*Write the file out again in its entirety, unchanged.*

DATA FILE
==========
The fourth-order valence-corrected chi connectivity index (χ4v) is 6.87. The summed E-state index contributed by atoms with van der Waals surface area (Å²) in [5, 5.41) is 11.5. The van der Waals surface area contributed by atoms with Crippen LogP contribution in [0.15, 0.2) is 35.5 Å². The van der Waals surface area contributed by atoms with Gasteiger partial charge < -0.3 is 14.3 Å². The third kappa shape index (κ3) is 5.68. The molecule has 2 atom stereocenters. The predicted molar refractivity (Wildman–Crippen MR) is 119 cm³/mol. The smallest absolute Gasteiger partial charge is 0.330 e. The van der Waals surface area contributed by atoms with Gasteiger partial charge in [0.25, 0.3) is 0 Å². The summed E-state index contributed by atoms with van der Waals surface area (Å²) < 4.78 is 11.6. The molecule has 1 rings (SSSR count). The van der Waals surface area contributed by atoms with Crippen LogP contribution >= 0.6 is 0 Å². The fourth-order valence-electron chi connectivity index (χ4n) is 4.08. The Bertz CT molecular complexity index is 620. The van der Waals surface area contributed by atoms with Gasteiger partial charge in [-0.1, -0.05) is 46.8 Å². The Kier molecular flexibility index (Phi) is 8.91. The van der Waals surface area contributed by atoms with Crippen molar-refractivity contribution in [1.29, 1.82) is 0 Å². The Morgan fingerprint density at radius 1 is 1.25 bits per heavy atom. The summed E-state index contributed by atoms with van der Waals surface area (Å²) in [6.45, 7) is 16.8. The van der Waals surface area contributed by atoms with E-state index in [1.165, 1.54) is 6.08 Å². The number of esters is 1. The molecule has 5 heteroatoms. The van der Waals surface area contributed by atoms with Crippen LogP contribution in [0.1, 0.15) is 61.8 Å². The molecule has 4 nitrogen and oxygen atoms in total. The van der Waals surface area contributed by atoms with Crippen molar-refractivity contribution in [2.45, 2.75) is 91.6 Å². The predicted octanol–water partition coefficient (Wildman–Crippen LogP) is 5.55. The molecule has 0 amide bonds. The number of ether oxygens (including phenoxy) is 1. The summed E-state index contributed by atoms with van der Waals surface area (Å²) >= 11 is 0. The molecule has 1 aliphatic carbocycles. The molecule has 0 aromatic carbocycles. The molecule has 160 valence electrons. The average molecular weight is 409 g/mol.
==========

The fourth-order valence-corrected chi connectivity index (χ4v) is 6.87. The summed E-state index contributed by atoms with van der Waals surface area (Å²) in [5, 5.41) is 11.5. The van der Waals surface area contributed by atoms with Crippen LogP contribution in [0.15, 0.2) is 35.5 Å². The van der Waals surface area contributed by atoms with Gasteiger partial charge < -0.3 is 14.3 Å². The third kappa shape index (κ3) is 5.68. The molecule has 2 atom stereocenters. The predicted molar refractivity (Wildman–Crippen MR) is 119 cm³/mol. The smallest absolute Gasteiger partial charge is 0.330 e. The van der Waals surface area contributed by atoms with Gasteiger partial charge in [0.25, 0.3) is 0 Å². The summed E-state index contributed by atoms with van der Waals surface area (Å²) < 4.78 is 11.6. The molecule has 1 rings (SSSR count). The van der Waals surface area contributed by atoms with Crippen LogP contribution >= 0.6 is 0 Å². The fourth-order valence-electron chi connectivity index (χ4n) is 4.08. The Bertz CT molecular complexity index is 620. The van der Waals surface area contributed by atoms with Gasteiger partial charge in [-0.1, -0.05) is 46.8 Å². The Kier molecular flexibility index (Phi) is 8.91. The van der Waals surface area contributed by atoms with Crippen molar-refractivity contribution in [1.29, 1.82) is 0 Å². The Morgan fingerprint density at radius 1 is 1.25 bits per heavy atom. The summed E-state index contributed by atoms with van der Waals surface area (Å²) in [6.45, 7) is 16.8. The van der Waals surface area contributed by atoms with E-state index in [1.165, 1.54) is 6.08 Å². The number of esters is 1. The molecule has 5 heteroatoms. The van der Waals surface area contributed by atoms with Crippen LogP contribution in [0.1, 0.15) is 61.8 Å². The molecule has 4 nitrogen and oxygen atoms in total. The van der Waals surface area contributed by atoms with Crippen molar-refractivity contribution in [2.45, 2.75) is 91.6 Å². The predicted octanol–water partition coefficient (Wildman–Crippen LogP) is 5.55. The molecule has 0 amide bonds. The number of ether oxygens (including phenoxy) is 1. The summed E-state index contributed by atoms with van der Waals surface area (Å²) >= 11 is 0. The molecule has 1 aliphatic carbocycles. The molecule has 0 aromatic carbocycles. The molecule has 160 valence electrons. The average molecular weight is 409 g/mol.